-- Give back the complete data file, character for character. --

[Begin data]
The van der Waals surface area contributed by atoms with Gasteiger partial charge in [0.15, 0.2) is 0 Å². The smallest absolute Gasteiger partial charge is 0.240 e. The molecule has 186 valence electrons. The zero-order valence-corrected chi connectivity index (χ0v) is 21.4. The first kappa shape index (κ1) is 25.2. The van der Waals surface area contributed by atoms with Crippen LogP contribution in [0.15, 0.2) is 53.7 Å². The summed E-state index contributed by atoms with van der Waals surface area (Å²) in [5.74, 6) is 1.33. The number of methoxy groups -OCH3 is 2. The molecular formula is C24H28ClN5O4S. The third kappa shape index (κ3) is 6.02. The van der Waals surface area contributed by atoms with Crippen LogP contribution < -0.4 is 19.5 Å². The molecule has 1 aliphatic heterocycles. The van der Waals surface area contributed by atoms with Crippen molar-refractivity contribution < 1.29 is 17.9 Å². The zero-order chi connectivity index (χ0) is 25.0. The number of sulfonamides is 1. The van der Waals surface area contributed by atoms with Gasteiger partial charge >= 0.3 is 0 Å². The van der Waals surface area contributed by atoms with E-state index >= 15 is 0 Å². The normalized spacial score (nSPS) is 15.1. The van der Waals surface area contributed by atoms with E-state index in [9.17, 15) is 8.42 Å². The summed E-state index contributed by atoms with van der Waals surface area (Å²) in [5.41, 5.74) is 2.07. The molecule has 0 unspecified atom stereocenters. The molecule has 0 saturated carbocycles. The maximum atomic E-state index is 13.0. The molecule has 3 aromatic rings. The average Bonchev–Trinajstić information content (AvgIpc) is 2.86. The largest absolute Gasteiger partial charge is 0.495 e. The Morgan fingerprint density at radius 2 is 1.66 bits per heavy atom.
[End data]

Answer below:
The van der Waals surface area contributed by atoms with Gasteiger partial charge in [0.15, 0.2) is 0 Å². The smallest absolute Gasteiger partial charge is 0.240 e. The molecule has 186 valence electrons. The zero-order valence-corrected chi connectivity index (χ0v) is 21.4. The first kappa shape index (κ1) is 25.2. The van der Waals surface area contributed by atoms with Crippen LogP contribution in [0.15, 0.2) is 53.7 Å². The summed E-state index contributed by atoms with van der Waals surface area (Å²) in [5.74, 6) is 1.33. The number of methoxy groups -OCH3 is 2. The molecular formula is C24H28ClN5O4S. The third kappa shape index (κ3) is 6.02. The van der Waals surface area contributed by atoms with Crippen LogP contribution < -0.4 is 19.5 Å². The molecule has 1 aliphatic heterocycles. The van der Waals surface area contributed by atoms with Crippen molar-refractivity contribution < 1.29 is 17.9 Å². The zero-order chi connectivity index (χ0) is 25.0. The number of sulfonamides is 1. The van der Waals surface area contributed by atoms with Gasteiger partial charge >= 0.3 is 0 Å². The van der Waals surface area contributed by atoms with E-state index >= 15 is 0 Å². The normalized spacial score (nSPS) is 15.1. The van der Waals surface area contributed by atoms with E-state index in [9.17, 15) is 8.42 Å². The summed E-state index contributed by atoms with van der Waals surface area (Å²) in [5.41, 5.74) is 2.07. The molecule has 0 unspecified atom stereocenters. The molecule has 0 saturated carbocycles. The maximum atomic E-state index is 13.0. The molecule has 3 aromatic rings. The average Bonchev–Trinajstić information content (AvgIpc) is 2.86. The largest absolute Gasteiger partial charge is 0.495 e. The Morgan fingerprint density at radius 2 is 1.66 bits per heavy atom.